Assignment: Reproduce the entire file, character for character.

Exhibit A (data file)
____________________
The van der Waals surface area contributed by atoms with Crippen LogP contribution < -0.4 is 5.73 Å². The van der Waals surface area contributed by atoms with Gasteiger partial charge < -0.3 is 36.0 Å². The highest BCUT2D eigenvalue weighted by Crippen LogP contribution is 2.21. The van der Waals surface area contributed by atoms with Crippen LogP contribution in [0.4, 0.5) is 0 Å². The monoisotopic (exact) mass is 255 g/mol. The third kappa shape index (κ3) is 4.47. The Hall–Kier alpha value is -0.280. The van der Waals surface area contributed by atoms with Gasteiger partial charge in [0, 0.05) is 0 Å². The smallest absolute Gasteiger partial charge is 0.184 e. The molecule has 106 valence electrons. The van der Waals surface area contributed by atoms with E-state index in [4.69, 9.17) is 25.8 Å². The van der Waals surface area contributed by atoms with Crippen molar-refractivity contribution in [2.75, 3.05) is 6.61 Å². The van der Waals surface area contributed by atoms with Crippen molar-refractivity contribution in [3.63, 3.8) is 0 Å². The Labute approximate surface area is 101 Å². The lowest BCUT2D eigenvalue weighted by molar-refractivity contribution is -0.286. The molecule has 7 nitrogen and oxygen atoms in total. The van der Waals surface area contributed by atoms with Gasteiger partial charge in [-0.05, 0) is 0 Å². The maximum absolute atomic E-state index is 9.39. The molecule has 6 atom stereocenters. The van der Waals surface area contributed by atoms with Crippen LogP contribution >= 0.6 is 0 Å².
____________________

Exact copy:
The van der Waals surface area contributed by atoms with Crippen LogP contribution < -0.4 is 5.73 Å². The van der Waals surface area contributed by atoms with Gasteiger partial charge < -0.3 is 36.0 Å². The highest BCUT2D eigenvalue weighted by Crippen LogP contribution is 2.21. The van der Waals surface area contributed by atoms with Crippen LogP contribution in [0.4, 0.5) is 0 Å². The monoisotopic (exact) mass is 255 g/mol. The third kappa shape index (κ3) is 4.47. The Hall–Kier alpha value is -0.280. The van der Waals surface area contributed by atoms with Gasteiger partial charge in [0, 0.05) is 0 Å². The smallest absolute Gasteiger partial charge is 0.184 e. The molecule has 106 valence electrons. The van der Waals surface area contributed by atoms with E-state index in [4.69, 9.17) is 25.8 Å². The van der Waals surface area contributed by atoms with Crippen molar-refractivity contribution in [2.75, 3.05) is 6.61 Å². The van der Waals surface area contributed by atoms with Crippen molar-refractivity contribution in [3.63, 3.8) is 0 Å². The Labute approximate surface area is 101 Å². The lowest BCUT2D eigenvalue weighted by molar-refractivity contribution is -0.286. The molecule has 7 nitrogen and oxygen atoms in total. The van der Waals surface area contributed by atoms with Gasteiger partial charge in [-0.05, 0) is 0 Å². The maximum absolute atomic E-state index is 9.39. The molecule has 6 atom stereocenters. The van der Waals surface area contributed by atoms with Crippen LogP contribution >= 0.6 is 0 Å².